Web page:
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  • Published: 2 January 2008
  • ISBN: 9780451530783
  • Imprint: Signet
  • Format: Paperback
  • Pages: 400

Pride and Prejudice




Celebrate International Women's Day with the original Sisterhood classics - unforgettable novels with an introduction from writer and feminist activist Scarlett Curtis, editor of FEMINISTS DON'T WEAR PINK.

Jane Austen's witty comedy of manners is one of the most universally loved and admired English novels of all time.

“It is a truth universally acknowledged that a single man in possession of a good fortune must be in want of a wife.”

The Bennets are a family of five daughters, and with no male heir, the Bennet estate must someday pass to their priggish cousin Mr. Collins. Therefore, with no fortune or security of their own, the girls must marry well—and thus is launched the story of spirited and opinionated Elizabeth Bennet and the arrogant and aloof bachelor Mr. Darcy.  

An entertaining portrait of nineteenth century matrimonial rites and rivalries, Jane Austen’s Pride and Prejudice is timeless in its hilarity and honesty.

With an Introduction by Margaret Drabble
and an Afterword by Eloisa James

  • Published: 2 January 2008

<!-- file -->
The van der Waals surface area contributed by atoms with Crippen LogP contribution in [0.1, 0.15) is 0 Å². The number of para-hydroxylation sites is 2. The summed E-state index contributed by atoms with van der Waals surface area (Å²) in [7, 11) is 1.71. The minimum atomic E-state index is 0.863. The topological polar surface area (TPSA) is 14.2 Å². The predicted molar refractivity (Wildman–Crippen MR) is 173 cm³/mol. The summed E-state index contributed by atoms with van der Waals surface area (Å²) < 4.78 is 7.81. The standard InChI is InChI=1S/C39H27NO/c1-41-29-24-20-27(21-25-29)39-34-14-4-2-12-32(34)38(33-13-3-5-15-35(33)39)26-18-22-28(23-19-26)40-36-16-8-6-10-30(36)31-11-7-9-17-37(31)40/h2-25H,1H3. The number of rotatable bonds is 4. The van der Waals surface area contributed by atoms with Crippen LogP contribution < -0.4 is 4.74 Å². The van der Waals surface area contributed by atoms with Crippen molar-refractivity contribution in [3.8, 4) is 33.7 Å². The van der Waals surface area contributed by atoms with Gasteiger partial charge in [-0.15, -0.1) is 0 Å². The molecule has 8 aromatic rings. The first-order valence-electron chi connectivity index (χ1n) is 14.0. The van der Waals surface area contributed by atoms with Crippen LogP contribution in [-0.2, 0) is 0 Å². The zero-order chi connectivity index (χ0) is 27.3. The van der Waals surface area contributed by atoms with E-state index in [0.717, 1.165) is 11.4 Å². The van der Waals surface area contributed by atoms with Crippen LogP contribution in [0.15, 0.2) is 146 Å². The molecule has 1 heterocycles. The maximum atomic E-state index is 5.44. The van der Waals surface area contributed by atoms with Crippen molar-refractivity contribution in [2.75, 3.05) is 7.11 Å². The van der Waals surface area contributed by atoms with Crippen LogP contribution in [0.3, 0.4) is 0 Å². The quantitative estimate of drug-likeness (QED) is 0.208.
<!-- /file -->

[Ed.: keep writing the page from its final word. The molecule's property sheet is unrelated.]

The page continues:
• ISBN: 9780451530783
  • Imprint: Signet
  • Format: Paperback
  • Pages: 400

About the author

Jane Austen

Jane Austen was born in Steventon rectory on 16 December 1775. Her family later moved to Bath, then to Southampton and finally to Chawton in Hampshire. She began writing Pride and Prejudice when she was twenty-two years old. It was originally called First Impressions and was initially rejected by the publishers and only published in 1813 after much revision. She published four of her novels in her lifetime, Sense and Sensibility (1811), Pride and Prejudice (1813), Mansfield Park (1814) and Emma (1816). Jane Austen died on 18th July 1817. Northanger Abbey and Persuasion were both published posthumously in 1818.

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Praise for Pride and Prejudice

“[Austen] had a talent for describing the involvements and feelings and characters of ordinary life which is…the most wonderful I ever met.”—Sir Walter Scott 

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